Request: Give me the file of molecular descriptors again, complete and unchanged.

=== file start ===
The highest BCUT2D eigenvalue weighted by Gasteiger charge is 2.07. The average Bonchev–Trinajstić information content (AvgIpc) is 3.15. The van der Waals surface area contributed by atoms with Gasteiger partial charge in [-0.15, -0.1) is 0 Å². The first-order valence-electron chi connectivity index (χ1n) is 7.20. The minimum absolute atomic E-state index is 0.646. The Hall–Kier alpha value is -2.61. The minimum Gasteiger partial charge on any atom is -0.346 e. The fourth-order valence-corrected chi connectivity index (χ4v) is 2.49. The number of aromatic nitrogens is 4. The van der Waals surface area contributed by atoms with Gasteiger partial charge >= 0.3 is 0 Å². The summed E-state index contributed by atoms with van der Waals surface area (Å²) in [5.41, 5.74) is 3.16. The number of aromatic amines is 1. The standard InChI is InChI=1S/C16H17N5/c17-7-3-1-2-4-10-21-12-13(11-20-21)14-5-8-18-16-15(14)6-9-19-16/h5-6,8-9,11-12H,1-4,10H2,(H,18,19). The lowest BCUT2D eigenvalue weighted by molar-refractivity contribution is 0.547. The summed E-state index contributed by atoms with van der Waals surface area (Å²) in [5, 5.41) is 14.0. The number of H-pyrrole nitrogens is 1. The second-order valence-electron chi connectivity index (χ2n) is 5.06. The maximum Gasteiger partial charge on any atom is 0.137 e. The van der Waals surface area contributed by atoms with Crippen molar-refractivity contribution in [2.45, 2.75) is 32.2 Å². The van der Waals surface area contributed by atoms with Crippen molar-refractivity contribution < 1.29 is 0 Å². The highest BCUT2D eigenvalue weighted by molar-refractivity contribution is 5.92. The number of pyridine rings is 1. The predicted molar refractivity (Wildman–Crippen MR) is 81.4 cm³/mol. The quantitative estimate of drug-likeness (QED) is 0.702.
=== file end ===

The highest BCUT2D eigenvalue weighted by Gasteiger charge is 2.07. The average Bonchev–Trinajstić information content (AvgIpc) is 3.15. The van der Waals surface area contributed by atoms with Gasteiger partial charge in [-0.15, -0.1) is 0 Å². The first-order valence-electron chi connectivity index (χ1n) is 7.20. The minimum absolute atomic E-state index is 0.646. The Hall–Kier alpha value is -2.61. The minimum Gasteiger partial charge on any atom is -0.346 e. The fourth-order valence-corrected chi connectivity index (χ4v) is 2.49. The number of aromatic nitrogens is 4. The van der Waals surface area contributed by atoms with Gasteiger partial charge >= 0.3 is 0 Å². The summed E-state index contributed by atoms with van der Waals surface area (Å²) in [5.41, 5.74) is 3.16. The number of aromatic amines is 1. The standard InChI is InChI=1S/C16H17N5/c17-7-3-1-2-4-10-21-12-13(11-20-21)14-5-8-18-16-15(14)6-9-19-16/h5-6,8-9,11-12H,1-4,10H2,(H,18,19). The lowest BCUT2D eigenvalue weighted by molar-refractivity contribution is 0.547. The summed E-state index contributed by atoms with van der Waals surface area (Å²) in [5, 5.41) is 14.0. The number of H-pyrrole nitrogens is 1. The second-order valence-electron chi connectivity index (χ2n) is 5.06. The maximum Gasteiger partial charge on any atom is 0.137 e. The van der Waals surface area contributed by atoms with Crippen molar-refractivity contribution in [2.45, 2.75) is 32.2 Å². The van der Waals surface area contributed by atoms with Crippen molar-refractivity contribution < 1.29 is 0 Å². The highest BCUT2D eigenvalue weighted by molar-refractivity contribution is 5.92. The number of pyridine rings is 1. The predicted molar refractivity (Wildman–Crippen MR) is 81.4 cm³/mol. The quantitative estimate of drug-likeness (QED) is 0.702.